Following the outbreak of the Covid-19 pandemic all tourist destinations worldwide have imposed travel restrictions while 45 per cent are partially or fully closed. Despite experience of previous disruptions, whether caused by terrorism, financial crises or indeed previous pandemics, few could have predicted the scope and severity of the impact Covid-19 has had on societies and economies worldwide. Such is the belief in tourism’s resilience that in late January the UNWTO was predicting 3 to 4 per cent growth in tourism for 2020 while the Secretary-General stressed that “in these times of uncertainty and volatility, tourism remains a reliable economic sector”.
The pandemic has not only highlighted the magnitude and scope of tourism’s global economic importance. It has underscored the manner in which the interconnected global architecture of tourism and associated flows of mobility act as a vector for the transmission of such pathogens, nowhere more so than on densely-crowded cruise ships that act as floating petri-dishes of incubation. The UNWTO forecasts that international arrivals could fall by 20 to 30 per cent relative to 2019 while revenues will decline by US$350-400 billion. The OECD forecasts a 45 per cent decline in international tourism in 2020 rising to 70 per cent if the recovery is delayed until September.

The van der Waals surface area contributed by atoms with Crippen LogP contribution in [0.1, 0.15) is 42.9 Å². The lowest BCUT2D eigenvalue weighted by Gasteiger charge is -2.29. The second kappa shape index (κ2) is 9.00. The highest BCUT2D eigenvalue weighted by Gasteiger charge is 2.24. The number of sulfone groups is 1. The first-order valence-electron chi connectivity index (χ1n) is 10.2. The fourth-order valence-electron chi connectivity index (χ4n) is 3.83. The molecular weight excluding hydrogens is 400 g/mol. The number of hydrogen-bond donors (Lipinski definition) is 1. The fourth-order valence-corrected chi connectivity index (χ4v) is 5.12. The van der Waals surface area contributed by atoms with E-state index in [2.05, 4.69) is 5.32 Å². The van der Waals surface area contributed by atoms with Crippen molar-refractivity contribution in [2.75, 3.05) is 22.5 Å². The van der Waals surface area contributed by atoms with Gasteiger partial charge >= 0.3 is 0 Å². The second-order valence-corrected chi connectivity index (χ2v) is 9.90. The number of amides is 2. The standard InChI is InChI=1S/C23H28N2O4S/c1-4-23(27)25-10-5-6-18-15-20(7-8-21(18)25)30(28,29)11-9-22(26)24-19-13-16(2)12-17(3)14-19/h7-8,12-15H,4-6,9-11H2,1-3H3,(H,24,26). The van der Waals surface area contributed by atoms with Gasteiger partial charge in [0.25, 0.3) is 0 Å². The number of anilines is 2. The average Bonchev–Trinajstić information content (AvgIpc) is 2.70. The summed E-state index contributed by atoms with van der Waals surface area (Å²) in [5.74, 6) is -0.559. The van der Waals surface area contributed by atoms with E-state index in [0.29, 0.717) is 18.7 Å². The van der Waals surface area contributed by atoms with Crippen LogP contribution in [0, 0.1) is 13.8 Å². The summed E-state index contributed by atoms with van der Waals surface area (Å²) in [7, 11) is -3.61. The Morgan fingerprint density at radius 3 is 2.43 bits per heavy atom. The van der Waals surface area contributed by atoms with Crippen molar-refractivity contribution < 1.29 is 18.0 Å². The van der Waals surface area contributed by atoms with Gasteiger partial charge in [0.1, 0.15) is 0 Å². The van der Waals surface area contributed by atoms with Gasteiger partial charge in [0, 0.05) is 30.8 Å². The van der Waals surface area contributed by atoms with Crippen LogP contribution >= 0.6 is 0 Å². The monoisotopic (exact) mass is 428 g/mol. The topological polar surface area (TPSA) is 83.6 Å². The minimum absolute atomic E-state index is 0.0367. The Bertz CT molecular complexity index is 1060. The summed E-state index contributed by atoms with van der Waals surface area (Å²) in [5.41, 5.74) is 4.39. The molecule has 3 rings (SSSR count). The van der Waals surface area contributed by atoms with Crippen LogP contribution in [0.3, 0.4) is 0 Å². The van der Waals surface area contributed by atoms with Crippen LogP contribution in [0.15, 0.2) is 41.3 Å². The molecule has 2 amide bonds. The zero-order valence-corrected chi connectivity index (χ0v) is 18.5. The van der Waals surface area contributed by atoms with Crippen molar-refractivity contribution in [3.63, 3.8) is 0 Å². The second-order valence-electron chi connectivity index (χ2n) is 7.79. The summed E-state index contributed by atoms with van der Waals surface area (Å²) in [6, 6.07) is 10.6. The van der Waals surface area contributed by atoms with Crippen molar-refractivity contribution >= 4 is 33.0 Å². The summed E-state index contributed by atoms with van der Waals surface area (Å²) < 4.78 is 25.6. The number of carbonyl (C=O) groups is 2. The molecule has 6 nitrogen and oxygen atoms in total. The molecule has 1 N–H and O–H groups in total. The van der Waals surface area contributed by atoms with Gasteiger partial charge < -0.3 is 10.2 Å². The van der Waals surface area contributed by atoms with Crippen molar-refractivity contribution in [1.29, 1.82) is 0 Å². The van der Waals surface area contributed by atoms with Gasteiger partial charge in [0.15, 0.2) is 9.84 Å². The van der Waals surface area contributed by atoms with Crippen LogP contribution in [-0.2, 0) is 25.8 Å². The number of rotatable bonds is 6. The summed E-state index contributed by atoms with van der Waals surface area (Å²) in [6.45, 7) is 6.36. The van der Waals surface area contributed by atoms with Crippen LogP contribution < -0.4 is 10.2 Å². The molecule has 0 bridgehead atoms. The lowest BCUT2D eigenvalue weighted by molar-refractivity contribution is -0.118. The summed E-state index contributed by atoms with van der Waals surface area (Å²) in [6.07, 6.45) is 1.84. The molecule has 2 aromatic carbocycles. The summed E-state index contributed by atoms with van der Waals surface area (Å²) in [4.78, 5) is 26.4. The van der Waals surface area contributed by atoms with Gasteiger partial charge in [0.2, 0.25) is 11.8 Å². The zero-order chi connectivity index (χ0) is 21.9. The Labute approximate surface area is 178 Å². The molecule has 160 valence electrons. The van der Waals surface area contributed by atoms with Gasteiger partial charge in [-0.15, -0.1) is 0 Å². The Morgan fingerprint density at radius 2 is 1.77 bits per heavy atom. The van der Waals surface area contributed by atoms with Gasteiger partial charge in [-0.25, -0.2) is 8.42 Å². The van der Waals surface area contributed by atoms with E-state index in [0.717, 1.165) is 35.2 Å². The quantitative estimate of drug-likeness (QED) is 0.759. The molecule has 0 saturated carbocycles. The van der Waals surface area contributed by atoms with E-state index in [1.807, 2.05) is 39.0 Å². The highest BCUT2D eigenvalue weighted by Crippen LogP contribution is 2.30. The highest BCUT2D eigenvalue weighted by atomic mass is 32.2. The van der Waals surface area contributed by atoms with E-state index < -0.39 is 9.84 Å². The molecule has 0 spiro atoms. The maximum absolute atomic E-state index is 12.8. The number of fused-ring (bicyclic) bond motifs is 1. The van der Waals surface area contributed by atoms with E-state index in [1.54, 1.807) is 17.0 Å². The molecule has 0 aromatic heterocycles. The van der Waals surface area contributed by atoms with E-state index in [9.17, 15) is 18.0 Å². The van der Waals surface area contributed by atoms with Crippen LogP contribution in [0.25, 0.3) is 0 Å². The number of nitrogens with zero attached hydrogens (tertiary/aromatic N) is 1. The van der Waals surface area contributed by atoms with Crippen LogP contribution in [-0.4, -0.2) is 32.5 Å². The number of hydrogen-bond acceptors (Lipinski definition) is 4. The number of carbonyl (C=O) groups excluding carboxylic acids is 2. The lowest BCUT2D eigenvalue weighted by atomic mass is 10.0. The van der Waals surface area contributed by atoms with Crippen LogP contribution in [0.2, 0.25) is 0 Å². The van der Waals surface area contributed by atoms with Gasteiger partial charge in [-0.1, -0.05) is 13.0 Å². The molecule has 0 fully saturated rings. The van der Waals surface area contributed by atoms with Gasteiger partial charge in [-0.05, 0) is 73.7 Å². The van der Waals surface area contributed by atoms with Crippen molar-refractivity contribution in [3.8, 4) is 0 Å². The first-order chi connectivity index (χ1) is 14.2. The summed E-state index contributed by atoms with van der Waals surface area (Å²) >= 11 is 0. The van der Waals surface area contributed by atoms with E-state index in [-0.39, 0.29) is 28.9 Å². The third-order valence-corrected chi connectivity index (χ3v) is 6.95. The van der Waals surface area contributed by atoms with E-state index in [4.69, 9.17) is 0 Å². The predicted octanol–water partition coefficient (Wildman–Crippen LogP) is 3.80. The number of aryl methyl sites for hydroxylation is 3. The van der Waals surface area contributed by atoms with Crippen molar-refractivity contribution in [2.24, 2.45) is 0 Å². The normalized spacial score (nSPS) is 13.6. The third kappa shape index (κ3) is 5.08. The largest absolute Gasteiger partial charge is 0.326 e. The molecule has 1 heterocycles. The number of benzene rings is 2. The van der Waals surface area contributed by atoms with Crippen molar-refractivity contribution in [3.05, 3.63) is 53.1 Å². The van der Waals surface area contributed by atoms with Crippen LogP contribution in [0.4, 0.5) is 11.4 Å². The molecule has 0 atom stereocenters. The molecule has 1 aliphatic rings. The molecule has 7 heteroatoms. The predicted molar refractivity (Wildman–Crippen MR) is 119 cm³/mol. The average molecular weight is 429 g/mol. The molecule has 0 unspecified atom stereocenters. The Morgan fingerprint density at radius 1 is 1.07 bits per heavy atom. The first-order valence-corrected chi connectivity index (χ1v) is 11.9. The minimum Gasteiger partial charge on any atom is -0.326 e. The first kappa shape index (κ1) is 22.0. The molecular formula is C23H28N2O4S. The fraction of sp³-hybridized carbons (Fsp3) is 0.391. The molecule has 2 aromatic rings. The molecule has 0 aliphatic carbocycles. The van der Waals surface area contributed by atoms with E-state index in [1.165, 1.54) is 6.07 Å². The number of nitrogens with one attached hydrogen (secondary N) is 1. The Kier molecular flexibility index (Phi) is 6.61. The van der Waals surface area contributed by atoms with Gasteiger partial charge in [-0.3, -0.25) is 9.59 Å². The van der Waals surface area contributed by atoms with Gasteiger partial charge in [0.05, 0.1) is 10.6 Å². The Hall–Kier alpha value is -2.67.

That this constitutes a profound crisis and major turning point for global tourism is beyond doubt. It nevertheless remains vital that we resist calls to simply ‘aid’ the recovery of the industry, and to challenge interpretations of the crisis as a mere “bump in the road”. While it is too early for a comprehensive analysis of the pandemic’s repercussions for the political-economic structure of tourism going forward, many are optimistic that the abrupt collapse of tourism will enable destinations to take stock and to challenge the current growth trajectory of tourism and align it with the social and ecological limits. Certain destinations have already begun to rethink how to rebuild their tourism sectors in line with sustainability goals. For some, such as Hawaii, this involves limiting visitor numbers and redirecting marketing towards smaller groups of higher-paying tourists seeking cultural and natural experiences. Amsterdam meanwhile has embraced Raworth’s regenerative model of doughnut economics in order to realign the urban economy with social and environmental goals.
This is an excerpt from an article by Raoul Bianchi, originally published on ALBA SUD.